Building up a business is a valuable life experience, and selling it is just as exciting. Obviously there is the financial gain, but you can also point to it and say, “I made that.”
But, before you put up the virtual “for sale” sign, stop and ask yourself 3 questions.
1. “I Sold The Business. What Do I Do Now?”
You have spent most days for the past few years working to make your business a success. Revenue has been consistently coming in and the bills have been paid to keep the lights on. So, when you finally sell the company, those monthly revenues will suddenly stop — but the bills will not. You will only have your sales proceeds on which to live. That money is not going to last forever. Eventually, you will need to start spending it, and ultimately you will be left with nothing. You would be stunned at how fast it can disappear.
The solution is to have a plan before leaving the company, so you will know exactly where you will be going and how you will do whatever it is you plan to do next. Will you be setting up a new business by using the proceeds from the upcoming sale? Then budget for at least 20 percent more than you anticipate. Even better, test your new business startup before you sell to give yourself assurance that the new business will succeed. Can you survive on your sales proceeds until then?
When I sold my first business, I did not have a plan for what I would do next. I was fortunate to start my current company, but I cut it close. The first revenues from my current company hit the bank account on the day I was about to go broke.
2. “What Do I Have To Pay The IRS?”
In all the planning that business owners put into the sale of their business, it is surprising that many forget that the government will want some of your windfall. It is important to have a good idea of just how much they will take before you put your business up for sale. If you are going to answer the first question (“What do I do after I sell?”), you will need to know just how much money you will have left to get you to the next phase of your life.
So how much does the government take? The answer is: it depends on a lot of factors. Your business formation, how the purchase price is allocated, your personal income and your state of residence all have an impact. If you are lucky, and can classify the sale of your business purely as a capital gain, you will likely pay between 15-and-20 percent. What you need to worry about is whether taxing part of the proceeds, as income will put you into a higher tax bracket altogether. You could lose certain deductions and pay a higher rate on your regular income.
As if that were not enough, federal taxes are not the end of it. Your state then comes in, expecting their share. Some states will require that you escrow a portion of the purchase price to guarantee they get paid. In short, taxes are important to consider, as they will tell you how much profit you are going to make. Consult with an accountant before you put your business on the market to find out what impact the sale of your business will have on your taxes.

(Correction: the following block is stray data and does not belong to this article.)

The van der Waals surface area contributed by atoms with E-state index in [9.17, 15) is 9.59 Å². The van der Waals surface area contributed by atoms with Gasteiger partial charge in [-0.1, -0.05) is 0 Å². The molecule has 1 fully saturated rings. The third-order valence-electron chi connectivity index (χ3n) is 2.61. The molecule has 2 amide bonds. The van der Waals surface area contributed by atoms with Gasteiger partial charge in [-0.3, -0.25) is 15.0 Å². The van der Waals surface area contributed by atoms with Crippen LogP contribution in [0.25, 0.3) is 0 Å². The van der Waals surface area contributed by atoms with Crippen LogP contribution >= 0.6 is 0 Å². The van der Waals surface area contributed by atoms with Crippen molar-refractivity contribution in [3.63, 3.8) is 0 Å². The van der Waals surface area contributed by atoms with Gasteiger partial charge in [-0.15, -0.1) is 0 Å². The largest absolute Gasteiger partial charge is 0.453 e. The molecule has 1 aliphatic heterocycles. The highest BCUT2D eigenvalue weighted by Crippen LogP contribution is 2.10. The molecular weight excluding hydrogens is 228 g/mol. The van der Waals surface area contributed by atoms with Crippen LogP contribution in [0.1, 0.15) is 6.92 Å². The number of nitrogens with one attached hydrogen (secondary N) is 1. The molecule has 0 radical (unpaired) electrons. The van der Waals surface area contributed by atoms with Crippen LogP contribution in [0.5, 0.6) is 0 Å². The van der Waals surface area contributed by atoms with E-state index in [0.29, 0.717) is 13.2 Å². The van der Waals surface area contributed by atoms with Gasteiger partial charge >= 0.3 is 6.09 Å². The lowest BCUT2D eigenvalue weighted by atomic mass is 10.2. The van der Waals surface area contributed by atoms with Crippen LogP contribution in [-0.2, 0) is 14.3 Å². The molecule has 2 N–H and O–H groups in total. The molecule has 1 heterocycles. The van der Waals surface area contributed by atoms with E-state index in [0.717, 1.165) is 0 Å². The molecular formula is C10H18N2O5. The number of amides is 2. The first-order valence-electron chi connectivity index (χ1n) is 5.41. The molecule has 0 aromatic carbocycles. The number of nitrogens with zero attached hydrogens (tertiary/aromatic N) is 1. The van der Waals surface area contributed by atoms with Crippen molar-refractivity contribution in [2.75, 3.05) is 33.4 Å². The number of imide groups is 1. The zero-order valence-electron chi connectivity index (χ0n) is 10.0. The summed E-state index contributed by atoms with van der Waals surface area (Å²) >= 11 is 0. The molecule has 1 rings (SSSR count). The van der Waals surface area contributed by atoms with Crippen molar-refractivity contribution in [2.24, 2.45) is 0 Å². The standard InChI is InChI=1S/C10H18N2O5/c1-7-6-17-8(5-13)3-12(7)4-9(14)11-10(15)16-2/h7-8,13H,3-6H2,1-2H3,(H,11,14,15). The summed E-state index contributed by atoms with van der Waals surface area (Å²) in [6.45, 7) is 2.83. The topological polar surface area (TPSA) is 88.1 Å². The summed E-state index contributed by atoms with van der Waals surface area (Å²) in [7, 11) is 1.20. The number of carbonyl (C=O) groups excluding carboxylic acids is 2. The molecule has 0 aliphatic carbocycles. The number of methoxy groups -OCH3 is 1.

3. “How Much Value Can I Add by Waiting?”
Many of us are naturally impatient, especially when we have pressing plans that we would love to pursue. However, quite often, time can make a massive difference to the sale value. Buyers love businesses that prove their stability over time, so businesses that have a long, established history often garner higher prices. In addition, if your business is growing in profitability, it most likely is growing in value with each passing month.
There can even be potential value in waiting if your business is trending downward. Stabilizing profitability and showing potential buyers that immediate failure is not the destiny of the business will encourage buyers to take a bigger risk on your business than they might otherwise take. The value of your business changes frequently, so before you sell, get a sense for just how aggressively the value might change over the next 6-to-12 months and make a decision accordingly.
Clearly, selling a business involves a lot more than 3 questions. Pondering these 3 before taking action can build a solid foundation on which you can firmly decide whether or not you should move forward to the next stage.
The Young Entrepreneur Council (YEC) is an invite-only organization comprised of the world’s most promising young entrepreneurs. In partnership with Citi, YEC recently launched BusinessCollective, a free virtual mentorship program that helps millions of entrepreneurs start and grow businesses.
Image credit: CC by Robert Couse-Baker